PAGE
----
Not to mention that most of server code - in Google, Facebook, etc is also written in C/C++. All in all we see that there is still much space left for C++ code and we cannot all go and use Python and JavaScript.


Fortunately C++11 is not the final version. After watching "The Future of C++" I see that C++ committee is and will be working pretty hard to give us updates and new standards. We needed to wait 13 years - between C++98 and C++11. But now a new major version of the standard is planned for 2017, before that several minor releases are planned as well.  
Another thing is that the "Standard C++ Foundation" was created. Its official site is isocpp.org. Now we can get all the knowledge from single place. Before that news, standards and tutorials were scattered across the net.


The new language is pretty cool, but C++ in general still has some problems:
  • legacy code - Cpp is not that fancy and cool as new interpreted languages like Python for instance. Most of us can link Cpp with legacy code only and at start we are discouraged and do not have motivation to learn. I agree that legacy code is horrible, but somehow we need to live with that and maybe refactor this code into new standard. Maybe it will not take hundreds of years :)
  • adaptation - new standard is cool, but even now we do not have compilers that fully support it! After compilers programmers need to adapt. This will take years. You can create your small projects with new standard, but for large companies with huge projects this will definitely take some time.
  • learning - as said before - Cpp is quite hard to learn. New standard improves situation a bit, but still when you want to have a C++ job you have to know the 'old' standard. This is not easy and people will probably chose simpler languages.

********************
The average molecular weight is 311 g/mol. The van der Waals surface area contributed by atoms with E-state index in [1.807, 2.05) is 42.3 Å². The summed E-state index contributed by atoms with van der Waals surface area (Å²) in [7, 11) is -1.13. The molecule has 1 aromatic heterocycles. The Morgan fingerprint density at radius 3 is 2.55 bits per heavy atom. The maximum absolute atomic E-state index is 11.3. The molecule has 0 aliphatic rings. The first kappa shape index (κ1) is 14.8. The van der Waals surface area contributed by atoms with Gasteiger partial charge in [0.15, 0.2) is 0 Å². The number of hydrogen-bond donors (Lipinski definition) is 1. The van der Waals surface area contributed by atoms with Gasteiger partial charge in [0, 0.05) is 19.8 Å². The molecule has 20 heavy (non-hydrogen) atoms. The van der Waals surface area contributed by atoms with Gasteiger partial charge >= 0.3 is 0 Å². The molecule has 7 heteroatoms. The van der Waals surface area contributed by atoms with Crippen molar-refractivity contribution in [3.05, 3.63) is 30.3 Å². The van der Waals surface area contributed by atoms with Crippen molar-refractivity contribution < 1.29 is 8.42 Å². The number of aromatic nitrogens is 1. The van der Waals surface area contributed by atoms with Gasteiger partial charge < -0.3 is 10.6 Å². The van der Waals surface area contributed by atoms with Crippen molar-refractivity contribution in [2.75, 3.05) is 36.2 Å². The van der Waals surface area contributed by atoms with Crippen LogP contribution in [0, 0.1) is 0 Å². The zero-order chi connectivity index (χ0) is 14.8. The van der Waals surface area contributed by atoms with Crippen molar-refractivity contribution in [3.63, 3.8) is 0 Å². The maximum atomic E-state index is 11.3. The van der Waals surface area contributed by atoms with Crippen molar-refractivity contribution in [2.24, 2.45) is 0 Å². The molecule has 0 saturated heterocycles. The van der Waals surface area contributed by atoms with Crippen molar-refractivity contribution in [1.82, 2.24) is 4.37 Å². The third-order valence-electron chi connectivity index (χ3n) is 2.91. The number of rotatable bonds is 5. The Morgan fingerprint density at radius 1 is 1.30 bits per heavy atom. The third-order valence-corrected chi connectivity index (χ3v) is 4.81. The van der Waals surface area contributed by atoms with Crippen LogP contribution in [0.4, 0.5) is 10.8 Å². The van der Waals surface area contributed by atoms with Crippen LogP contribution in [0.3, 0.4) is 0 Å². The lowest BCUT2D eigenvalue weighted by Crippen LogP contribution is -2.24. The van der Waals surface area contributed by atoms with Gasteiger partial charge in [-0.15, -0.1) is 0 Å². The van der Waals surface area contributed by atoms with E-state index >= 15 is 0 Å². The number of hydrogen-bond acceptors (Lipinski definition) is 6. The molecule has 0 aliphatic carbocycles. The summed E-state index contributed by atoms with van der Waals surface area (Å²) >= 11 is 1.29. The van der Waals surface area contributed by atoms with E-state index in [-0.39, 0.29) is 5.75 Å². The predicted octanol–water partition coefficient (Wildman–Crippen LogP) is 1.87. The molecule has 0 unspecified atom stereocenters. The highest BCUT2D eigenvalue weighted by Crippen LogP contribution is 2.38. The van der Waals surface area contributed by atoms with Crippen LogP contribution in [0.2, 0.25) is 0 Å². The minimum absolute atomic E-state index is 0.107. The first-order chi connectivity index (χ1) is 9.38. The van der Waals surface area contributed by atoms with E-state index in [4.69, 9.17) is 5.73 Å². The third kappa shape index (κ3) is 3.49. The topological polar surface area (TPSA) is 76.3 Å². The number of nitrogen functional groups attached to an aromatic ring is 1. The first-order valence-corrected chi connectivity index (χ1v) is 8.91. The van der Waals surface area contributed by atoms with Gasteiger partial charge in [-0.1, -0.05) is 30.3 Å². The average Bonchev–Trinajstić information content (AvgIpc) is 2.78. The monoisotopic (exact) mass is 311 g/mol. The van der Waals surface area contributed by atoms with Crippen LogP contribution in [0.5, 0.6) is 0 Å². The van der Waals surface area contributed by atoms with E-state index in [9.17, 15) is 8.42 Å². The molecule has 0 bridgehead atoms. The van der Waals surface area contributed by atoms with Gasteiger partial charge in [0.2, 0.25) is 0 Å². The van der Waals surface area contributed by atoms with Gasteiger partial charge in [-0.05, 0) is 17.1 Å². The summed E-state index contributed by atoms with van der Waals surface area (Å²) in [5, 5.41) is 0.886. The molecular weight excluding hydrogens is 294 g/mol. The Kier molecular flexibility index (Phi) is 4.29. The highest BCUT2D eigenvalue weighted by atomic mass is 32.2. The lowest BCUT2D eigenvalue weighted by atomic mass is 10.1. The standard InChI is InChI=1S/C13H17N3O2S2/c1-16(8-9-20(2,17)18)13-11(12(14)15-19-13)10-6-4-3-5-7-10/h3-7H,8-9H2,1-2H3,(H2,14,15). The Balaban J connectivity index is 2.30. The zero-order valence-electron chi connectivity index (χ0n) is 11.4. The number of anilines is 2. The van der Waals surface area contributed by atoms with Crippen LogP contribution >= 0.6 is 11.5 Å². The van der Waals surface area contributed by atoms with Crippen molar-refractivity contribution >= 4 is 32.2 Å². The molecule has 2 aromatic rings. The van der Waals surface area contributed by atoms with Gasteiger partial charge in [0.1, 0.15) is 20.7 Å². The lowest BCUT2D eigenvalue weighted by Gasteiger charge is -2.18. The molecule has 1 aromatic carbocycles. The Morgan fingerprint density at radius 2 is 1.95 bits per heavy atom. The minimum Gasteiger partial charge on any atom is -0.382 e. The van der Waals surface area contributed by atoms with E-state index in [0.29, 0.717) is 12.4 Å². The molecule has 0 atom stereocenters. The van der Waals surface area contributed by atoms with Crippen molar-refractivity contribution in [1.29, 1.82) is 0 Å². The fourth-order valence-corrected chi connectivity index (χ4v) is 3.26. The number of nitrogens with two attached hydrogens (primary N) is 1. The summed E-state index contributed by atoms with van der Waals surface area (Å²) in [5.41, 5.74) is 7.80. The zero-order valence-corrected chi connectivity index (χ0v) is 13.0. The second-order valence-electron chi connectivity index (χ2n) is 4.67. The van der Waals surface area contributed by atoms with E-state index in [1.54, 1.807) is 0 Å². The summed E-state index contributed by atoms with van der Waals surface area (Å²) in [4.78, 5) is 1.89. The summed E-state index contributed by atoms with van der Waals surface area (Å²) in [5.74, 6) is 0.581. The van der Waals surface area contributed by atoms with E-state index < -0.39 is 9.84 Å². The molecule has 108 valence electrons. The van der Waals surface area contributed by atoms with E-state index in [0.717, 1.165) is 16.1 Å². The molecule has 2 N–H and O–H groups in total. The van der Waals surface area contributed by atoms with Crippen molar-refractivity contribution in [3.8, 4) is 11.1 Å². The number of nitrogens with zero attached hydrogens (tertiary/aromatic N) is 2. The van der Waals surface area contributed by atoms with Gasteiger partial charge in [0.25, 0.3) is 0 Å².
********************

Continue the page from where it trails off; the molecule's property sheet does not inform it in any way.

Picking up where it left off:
• low level - it is great that we can create almost everything in Cpp, but is this really fastest way of doing that? Sometimes you wonder too much about the internal stuff before writing the code, this takes some time and can create bugs.
  • tools - syntax and the structure of the language is very complicated and there is not so many good tools that improve coding. Although there are lot of powerful refactoring tools for C# and Java there is only a little for C++. Even IntelliSense and other code auto-completion tools even now are quite buggy and work worse than those we can find in .NET for instance. Overall tools makes learning and living with Cpp much harder that it should be.
  • standard library - although there is standard library for C++ it is not that big as for Java and .NET. We need to use some third party software and that sometimes increases overall production time. With the new C++11 the standard library gets bigger, so maybe this will improve that situation.
For a defence of C++ we need to consider that C++ gives us a lot of power, a lot of native power. But that comes with a cost. It cannot be used for all problems and maybe for your particular problem C# or Python would be much better. 


Cpp was refreshed and that is very good. I expect to see real projects that fully utilize new features and can prove that new standard is really great and allows us to make better software. Unfortunately still C++ is often treated as a tool only for the legacy code. I hope that the next year will be even better for the language :)

To see: isocpp.org - main site for Cpp


PS: fortunately I got in time and posted this entry before end of the year :)